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Today while browsing Pinterest I stumbled across the Leta Sobierajski x Print All Over Me collection and stopped in my tracks. I haven’t blogged about patterns/prints too much lately, so consider this post a return to form. I seriously can’t get enough of these images. Great patterns, fun colors + poses … what a fun project! Leta Sobierajski is a multidisciplinary freelance designer & art director in New York City. She combines mediums in design, photography, art, and styling to develop tangible compositions for print, digital, and motion. In 2014, she was recognized as a top 20 under 30 designer in Print Magazine’s New Visual Artists issue. I’m also super-into the typeface she designed, Marle, which can be purchased exclusively at Ten Dollar Fronts. It’s so great to see graphic designers experimenting with patterns. This project definitely inspires me to step up my game and get back into creating patterns of my own. But until then, get into more of Leta’s collection for Print All Over Me below.

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How great are these? If you want to check out more of Leta Sobierajski’s work, check out her site, her collection for Print All Over Me, or follow her on social media. Get into it!

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Two days ago I blogged about Hudson’s Bay Company’s iconic point blanket and some of its creative applications in homes/interiors and use in the fashion world. After more digging, I’ve found even more examples of collaborations between Hudson’s Bay and other companies, notably Converse and Timex. It’s cool to see how this simple pattern can be so easily applied to shoes, coats, bags and watches. The possibilities are endless! Get into it.

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Another interior (above) with the patterned blankets. The Hudson’s Bay Co x Converse collection (below).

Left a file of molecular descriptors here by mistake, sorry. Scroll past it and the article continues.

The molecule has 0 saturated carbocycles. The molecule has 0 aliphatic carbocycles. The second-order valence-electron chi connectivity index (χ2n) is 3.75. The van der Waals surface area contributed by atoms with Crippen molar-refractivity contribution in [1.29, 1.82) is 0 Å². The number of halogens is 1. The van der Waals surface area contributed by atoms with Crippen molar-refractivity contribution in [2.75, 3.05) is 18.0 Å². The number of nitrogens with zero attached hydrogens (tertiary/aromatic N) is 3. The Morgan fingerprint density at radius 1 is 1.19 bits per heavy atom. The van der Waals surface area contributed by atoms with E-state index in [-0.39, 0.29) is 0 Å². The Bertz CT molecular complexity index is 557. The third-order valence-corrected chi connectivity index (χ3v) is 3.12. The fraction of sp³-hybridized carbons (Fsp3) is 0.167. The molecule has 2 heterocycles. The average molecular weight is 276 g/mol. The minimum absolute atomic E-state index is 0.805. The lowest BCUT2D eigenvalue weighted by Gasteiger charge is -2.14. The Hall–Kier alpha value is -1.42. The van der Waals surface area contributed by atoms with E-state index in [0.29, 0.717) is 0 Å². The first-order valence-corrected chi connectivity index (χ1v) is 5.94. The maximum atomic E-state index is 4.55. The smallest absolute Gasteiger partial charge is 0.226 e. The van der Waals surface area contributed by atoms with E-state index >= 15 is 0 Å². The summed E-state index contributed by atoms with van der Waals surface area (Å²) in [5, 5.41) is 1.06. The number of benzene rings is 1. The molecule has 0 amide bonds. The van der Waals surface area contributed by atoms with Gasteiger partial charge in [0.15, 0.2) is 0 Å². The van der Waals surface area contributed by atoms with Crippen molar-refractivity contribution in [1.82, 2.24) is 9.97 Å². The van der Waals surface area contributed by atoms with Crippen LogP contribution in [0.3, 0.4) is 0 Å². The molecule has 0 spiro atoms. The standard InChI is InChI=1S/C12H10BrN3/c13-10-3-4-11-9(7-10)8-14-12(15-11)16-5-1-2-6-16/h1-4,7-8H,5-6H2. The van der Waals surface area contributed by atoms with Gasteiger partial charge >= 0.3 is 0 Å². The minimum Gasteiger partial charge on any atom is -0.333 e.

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One textile pattern I’ve been following recently is the iconic Hudson’s Bay point blanket. HBCo’s is one of (if not the) oldest department store in North American dating back to the 1800’s. The point blankets (pictured above) were first sold in Canada in the 18th century to Native Americans in exchange for beaver pelts. These wool blankets were prized for their ability to stay warm even when wet. Two hundred years later these iconic blankets are part of North American history (and here I thought they were just a new pattern). Pendleton Woolen Mills also makes a similar blanket called the Glacier National Park Blanket which were first sold in the early 1900s. According to their website,

“Since the early 1900s, Pendleton Woolen Mills has honored America’s National Parks with a collection of distinctive park blankets. Glacier Park National Park Blanket was one of the first. Its historic markings and colors date back to the frontier trading posts. Traders would indicate the weight of the blanket offered in exchange for furs by holding up one finger for each pound. The original blankets incorporated three, four or five black stripes in the design, which indicated the value of the blanket. Colors and variations of the original striped theme have been adapted to reflect distinguishing characteristics of each park and blanket in the collection. (link). 

HBCo has a heritage site on the Point Blanket dating back to 1780 here if you’d like to read more. Super interesting!

I’m not exactly sure the difference between the two blankets, but safe to say both have a rich history and are still relevant today, in fashion and interiors. I love how a pattern so simple and graphic can reach iconic status. Just like Japanese artist Yayoi Kusama and her polka dots, this pattern with it’s green, red, yellow and indigo stripes is so uniquely its own. Need to get one of my own ASAP.

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I love some of the more unique applications of the stripes (below).

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I also like this graphic pattern so easily translated into fashion (below).